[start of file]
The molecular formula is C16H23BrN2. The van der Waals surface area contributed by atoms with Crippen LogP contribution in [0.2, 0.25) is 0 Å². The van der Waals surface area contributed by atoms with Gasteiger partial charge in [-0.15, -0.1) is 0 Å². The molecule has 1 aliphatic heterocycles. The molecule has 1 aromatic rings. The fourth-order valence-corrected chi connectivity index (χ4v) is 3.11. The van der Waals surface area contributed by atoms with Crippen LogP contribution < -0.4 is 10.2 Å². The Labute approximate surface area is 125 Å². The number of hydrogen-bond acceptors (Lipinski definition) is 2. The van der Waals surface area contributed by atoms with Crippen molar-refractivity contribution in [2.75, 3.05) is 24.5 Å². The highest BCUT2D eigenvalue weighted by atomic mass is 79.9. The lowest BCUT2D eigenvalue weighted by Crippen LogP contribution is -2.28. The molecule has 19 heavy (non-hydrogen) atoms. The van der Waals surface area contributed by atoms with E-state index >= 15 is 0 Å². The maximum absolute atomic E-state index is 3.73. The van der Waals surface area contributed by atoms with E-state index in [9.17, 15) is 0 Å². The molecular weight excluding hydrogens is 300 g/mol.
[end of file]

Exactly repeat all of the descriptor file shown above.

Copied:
The molecular formula is C16H23BrN2. The van der Waals surface area contributed by atoms with Crippen LogP contribution in [0.2, 0.25) is 0 Å². The van der Waals surface area contributed by atoms with Gasteiger partial charge in [-0.15, -0.1) is 0 Å². The molecule has 1 aliphatic heterocycles. The molecule has 1 aromatic rings. The fourth-order valence-corrected chi connectivity index (χ4v) is 3.11. The van der Waals surface area contributed by atoms with Crippen LogP contribution < -0.4 is 10.2 Å². The Labute approximate surface area is 125 Å². The number of hydrogen-bond acceptors (Lipinski definition) is 2. The van der Waals surface area contributed by atoms with Crippen molar-refractivity contribution in [2.75, 3.05) is 24.5 Å². The highest BCUT2D eigenvalue weighted by atomic mass is 79.9. The lowest BCUT2D eigenvalue weighted by Crippen LogP contribution is -2.28. The molecule has 19 heavy (non-hydrogen) atoms. The van der Waals surface area contributed by atoms with E-state index >= 15 is 0 Å². The maximum absolute atomic E-state index is 3.73. The van der Waals surface area contributed by atoms with E-state index in [9.17, 15) is 0 Å². The molecular weight excluding hydrogens is 300 g/mol.